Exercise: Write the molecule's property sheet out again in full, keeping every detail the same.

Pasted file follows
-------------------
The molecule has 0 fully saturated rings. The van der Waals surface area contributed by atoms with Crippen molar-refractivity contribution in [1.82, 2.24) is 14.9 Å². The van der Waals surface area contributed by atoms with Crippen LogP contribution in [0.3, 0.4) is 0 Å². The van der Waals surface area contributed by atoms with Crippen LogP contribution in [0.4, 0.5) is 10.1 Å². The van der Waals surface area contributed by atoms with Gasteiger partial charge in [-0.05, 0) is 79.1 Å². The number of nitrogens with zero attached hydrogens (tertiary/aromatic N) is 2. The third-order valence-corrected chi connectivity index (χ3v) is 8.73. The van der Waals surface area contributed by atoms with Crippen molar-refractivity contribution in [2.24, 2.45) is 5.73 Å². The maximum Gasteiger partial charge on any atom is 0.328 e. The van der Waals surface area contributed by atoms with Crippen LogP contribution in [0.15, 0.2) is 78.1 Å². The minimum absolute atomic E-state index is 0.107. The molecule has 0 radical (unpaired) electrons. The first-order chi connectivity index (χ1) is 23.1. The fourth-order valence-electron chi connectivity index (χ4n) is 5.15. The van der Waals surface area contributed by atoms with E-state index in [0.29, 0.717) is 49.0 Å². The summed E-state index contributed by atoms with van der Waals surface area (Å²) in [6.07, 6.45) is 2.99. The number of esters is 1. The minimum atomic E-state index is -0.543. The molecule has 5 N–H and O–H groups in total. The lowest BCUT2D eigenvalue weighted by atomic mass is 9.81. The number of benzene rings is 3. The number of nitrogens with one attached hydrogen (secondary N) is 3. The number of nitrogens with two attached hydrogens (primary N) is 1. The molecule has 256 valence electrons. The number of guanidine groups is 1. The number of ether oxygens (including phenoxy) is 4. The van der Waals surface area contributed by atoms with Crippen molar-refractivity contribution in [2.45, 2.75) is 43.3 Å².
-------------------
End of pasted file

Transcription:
The molecule has 0 fully saturated rings. The van der Waals surface area contributed by atoms with Crippen molar-refractivity contribution in [1.82, 2.24) is 14.9 Å². The van der Waals surface area contributed by atoms with Crippen LogP contribution in [0.3, 0.4) is 0 Å². The van der Waals surface area contributed by atoms with Crippen LogP contribution in [0.4, 0.5) is 10.1 Å². The van der Waals surface area contributed by atoms with Gasteiger partial charge in [-0.05, 0) is 79.1 Å². The number of nitrogens with zero attached hydrogens (tertiary/aromatic N) is 2. The third-order valence-corrected chi connectivity index (χ3v) is 8.73. The van der Waals surface area contributed by atoms with Crippen molar-refractivity contribution in [2.24, 2.45) is 5.73 Å². The maximum Gasteiger partial charge on any atom is 0.328 e. The van der Waals surface area contributed by atoms with Crippen LogP contribution in [0.15, 0.2) is 78.1 Å². The minimum absolute atomic E-state index is 0.107. The molecule has 0 radical (unpaired) electrons. The first-order chi connectivity index (χ1) is 23.1. The fourth-order valence-electron chi connectivity index (χ4n) is 5.15. The van der Waals surface area contributed by atoms with E-state index in [0.29, 0.717) is 49.0 Å². The summed E-state index contributed by atoms with van der Waals surface area (Å²) in [6.07, 6.45) is 2.99. The number of esters is 1. The minimum atomic E-state index is -0.543. The molecule has 5 N–H and O–H groups in total. The lowest BCUT2D eigenvalue weighted by atomic mass is 9.81. The number of benzene rings is 3. The number of nitrogens with one attached hydrogen (secondary N) is 3. The number of nitrogens with two attached hydrogens (primary N) is 1. The molecule has 256 valence electrons. The number of guanidine groups is 1. The number of ether oxygens (including phenoxy) is 4. The van der Waals surface area contributed by atoms with Crippen molar-refractivity contribution in [2.45, 2.75) is 43.3 Å².